Aircraft Engines and Gas Turbines Z. Spakovszky | G | Unless they flip the class order and put 16.50 in the fall term and 16.511 in the spring term, don’t bother doing this. Unless you’ve already taught yourself everything there is to know about turbomachinery, engine matching and compressible flow you won’t be able to do this course, as I learned the hard way. |
16.512
Rocket Propulsion P. Lozano | G | Same as 16.511 - too much prerequisite knowledge for us unfortunately. |
16.82
Flight Vehicle Engineering R. Hansman, M. Drela, W. Hoburg | UG | Average to poor. |
16.90
Computational Methods in Aerospace Engineering R. Radovitzky, D. Darmofal | UG | Introduction to computational methods. Covers mainly the finite difference, finite volume and finite element methods. Also touches on probabilistic methods. This is a relatively easy and slow paced class. Time to brush up on your MATLAB. Three projects, one midterm and one final. Might be worth looking at 2.29 if you want something a bit harder. |
16.S198
Compressible Internal Flow E. Greitzer | G | Your only real exposure to compressible flow - necessary to replace 3A3. Talks about using a 1D approximation to analyse internal flows (e.g. in con-di nozzles) and deals with shockwaves. Not very mathematical; it’s more about conceptual understanding. Lasts half a semester. Two short quizzes, one final oral exam and one group project. |
16.S199
Analytical High Speed Aerodynamics W. Harris | G | Not recommended. Builds up from subsonic to hypersonic flow from an analytical mathematical viewpoint. Not really worth going to since it all about maths and the concepts are far too hard to follow for undergrads. Lasts half a semester. |
Recommended classes in other majors:
2.092 - Finite Element Analysis of Solids and Fluids I
2.25 - Fluid Mechanics
2.29 - Numerical Fluid Mechanics
The combination of 16.100, 16.110 and 2.25 has a lot of overlapping content. You can view this as making your life easier, or you might want to pick something else to broaden your horizons.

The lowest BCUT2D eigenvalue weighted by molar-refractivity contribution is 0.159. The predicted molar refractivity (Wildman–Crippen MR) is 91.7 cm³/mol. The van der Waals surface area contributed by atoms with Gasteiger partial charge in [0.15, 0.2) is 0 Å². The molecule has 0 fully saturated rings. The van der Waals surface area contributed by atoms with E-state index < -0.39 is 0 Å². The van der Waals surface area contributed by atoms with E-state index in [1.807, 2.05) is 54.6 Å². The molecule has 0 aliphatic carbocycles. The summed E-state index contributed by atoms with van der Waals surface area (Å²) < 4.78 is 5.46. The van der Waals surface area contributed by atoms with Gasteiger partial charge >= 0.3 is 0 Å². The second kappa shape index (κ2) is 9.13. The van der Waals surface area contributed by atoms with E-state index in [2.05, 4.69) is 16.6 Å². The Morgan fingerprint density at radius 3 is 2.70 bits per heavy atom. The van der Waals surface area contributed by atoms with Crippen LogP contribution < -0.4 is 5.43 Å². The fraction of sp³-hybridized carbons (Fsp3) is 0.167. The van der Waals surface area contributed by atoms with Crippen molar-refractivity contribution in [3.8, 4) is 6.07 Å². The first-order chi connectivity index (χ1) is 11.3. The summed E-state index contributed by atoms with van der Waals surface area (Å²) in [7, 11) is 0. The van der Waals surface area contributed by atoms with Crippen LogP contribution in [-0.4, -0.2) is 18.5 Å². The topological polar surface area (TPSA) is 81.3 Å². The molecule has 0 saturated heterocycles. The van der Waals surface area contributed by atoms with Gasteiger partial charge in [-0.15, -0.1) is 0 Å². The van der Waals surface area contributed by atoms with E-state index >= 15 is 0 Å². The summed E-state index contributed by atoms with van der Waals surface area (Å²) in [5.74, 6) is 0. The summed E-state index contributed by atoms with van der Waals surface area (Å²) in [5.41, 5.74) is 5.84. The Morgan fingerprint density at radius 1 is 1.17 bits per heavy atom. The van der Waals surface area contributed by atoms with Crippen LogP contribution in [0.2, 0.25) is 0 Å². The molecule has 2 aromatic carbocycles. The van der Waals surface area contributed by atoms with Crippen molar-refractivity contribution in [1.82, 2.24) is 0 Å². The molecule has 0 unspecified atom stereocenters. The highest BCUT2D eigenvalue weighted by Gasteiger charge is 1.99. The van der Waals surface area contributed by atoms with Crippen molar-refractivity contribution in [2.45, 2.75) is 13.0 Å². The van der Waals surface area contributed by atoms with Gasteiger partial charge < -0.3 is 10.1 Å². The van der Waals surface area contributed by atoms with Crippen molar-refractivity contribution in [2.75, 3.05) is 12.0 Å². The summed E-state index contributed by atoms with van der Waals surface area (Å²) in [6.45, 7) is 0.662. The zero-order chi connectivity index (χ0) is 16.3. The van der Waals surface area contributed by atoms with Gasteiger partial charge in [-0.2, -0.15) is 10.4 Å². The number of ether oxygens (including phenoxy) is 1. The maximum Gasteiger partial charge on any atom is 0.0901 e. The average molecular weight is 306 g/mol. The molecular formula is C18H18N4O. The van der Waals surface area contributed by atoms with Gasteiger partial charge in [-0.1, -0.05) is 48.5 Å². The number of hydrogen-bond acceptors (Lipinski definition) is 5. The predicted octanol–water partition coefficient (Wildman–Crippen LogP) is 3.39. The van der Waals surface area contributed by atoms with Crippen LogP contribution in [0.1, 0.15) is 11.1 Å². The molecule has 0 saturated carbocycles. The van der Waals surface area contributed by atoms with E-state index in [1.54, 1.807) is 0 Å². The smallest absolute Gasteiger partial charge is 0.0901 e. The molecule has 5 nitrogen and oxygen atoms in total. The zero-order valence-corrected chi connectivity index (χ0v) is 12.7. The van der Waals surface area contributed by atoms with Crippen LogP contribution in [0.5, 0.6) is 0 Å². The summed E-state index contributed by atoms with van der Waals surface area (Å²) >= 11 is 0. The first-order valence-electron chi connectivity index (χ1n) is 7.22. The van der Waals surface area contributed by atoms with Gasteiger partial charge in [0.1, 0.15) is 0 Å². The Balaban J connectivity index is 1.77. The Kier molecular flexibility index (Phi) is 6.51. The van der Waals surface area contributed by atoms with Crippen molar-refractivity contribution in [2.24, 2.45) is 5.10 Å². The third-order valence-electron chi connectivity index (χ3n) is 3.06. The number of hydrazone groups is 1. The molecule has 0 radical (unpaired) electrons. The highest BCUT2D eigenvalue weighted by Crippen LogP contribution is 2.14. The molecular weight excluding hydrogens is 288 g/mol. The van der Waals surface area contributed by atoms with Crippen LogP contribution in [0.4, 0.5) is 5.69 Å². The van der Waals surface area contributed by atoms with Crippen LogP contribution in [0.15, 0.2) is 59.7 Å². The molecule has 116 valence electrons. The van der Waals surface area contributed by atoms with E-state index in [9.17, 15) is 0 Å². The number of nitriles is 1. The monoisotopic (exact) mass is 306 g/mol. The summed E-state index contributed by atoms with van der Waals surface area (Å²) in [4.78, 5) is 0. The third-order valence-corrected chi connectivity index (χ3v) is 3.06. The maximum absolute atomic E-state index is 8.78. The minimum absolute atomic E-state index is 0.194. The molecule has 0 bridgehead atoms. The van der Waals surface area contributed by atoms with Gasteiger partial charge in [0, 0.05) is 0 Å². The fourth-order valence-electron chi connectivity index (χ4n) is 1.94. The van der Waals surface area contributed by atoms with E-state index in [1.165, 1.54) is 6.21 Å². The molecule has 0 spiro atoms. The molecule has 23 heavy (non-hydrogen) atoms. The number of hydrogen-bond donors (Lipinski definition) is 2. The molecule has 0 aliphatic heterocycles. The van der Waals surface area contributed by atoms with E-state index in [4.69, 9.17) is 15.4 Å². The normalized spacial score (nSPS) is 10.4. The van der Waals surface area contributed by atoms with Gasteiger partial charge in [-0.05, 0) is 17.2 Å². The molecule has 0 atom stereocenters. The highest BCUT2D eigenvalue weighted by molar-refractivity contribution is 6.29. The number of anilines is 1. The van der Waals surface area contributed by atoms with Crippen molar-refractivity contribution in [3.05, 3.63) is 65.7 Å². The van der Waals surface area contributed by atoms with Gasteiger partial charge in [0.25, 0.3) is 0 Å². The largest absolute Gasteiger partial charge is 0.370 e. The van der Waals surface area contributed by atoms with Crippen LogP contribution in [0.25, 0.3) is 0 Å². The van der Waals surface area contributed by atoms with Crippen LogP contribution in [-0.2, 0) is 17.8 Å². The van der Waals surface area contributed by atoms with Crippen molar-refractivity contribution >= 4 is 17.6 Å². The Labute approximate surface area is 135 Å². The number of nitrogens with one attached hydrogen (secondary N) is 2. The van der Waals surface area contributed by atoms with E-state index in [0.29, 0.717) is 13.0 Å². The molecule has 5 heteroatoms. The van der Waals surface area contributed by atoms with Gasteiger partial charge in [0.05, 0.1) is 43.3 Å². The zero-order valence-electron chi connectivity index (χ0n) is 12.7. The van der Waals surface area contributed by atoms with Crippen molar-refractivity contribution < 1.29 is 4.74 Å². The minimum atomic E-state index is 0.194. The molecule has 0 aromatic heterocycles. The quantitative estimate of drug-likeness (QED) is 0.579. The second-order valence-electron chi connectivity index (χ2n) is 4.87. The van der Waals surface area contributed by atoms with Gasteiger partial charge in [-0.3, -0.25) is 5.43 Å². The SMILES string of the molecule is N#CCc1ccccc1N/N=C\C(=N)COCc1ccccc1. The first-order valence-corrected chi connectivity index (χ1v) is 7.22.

Course 18 - Mathematics Edit
Cross Registration Edit
MIT lets you cross-register (ie. take courses) at some different universities, so if you want to get out of MIT for a bit then think about cross registering at Harvard, Wellesley, or MassArt. If you want to do a science/ engineering course at Harvard then you might have some trouble getting it validated to put towards your technical requirements, but if you do it to try something different (humanities, arts, business) then it just counts towards your total units. MIT also offers Humanities, Arts and Social Sciences (HASS) classes which can be really good!
Useful things to note:
- Check when the semester starts at the other college! Harvard starts one week before MIT. This makes it very easy to miss the first class, which isn’t necessarily a deal breaker but can be a bit stressful if you don’t already know this. It is better to take a Harvard class in the fall than in the spring: Finals line up better and if you take it in the spring you'll miss spring break as well as part of IAP.
- Add/drop dates are different. MIT lets you add and drop classes really late into semester, which is great for us. Harvard does not! This mean if you drop a class at Harvard after their drop date but before the MIT drop date then it shows up as a fail on your Harvard transcript, but not on your MIT transcript, which is probably all you really care about.
- Do your research before getting to MIT. The first week after arrival is hectic, and you definitely won’t have time to look through the huge numbers of classes offered at Harvard before their semester begins.
- Check out http://web.mit.edu/registrar/reg/xreg/ for all the details on what you have to do. Navigating the Harvard course website is pretty confusing, it might be worth talking to an MIT student who’s done it before to get some help.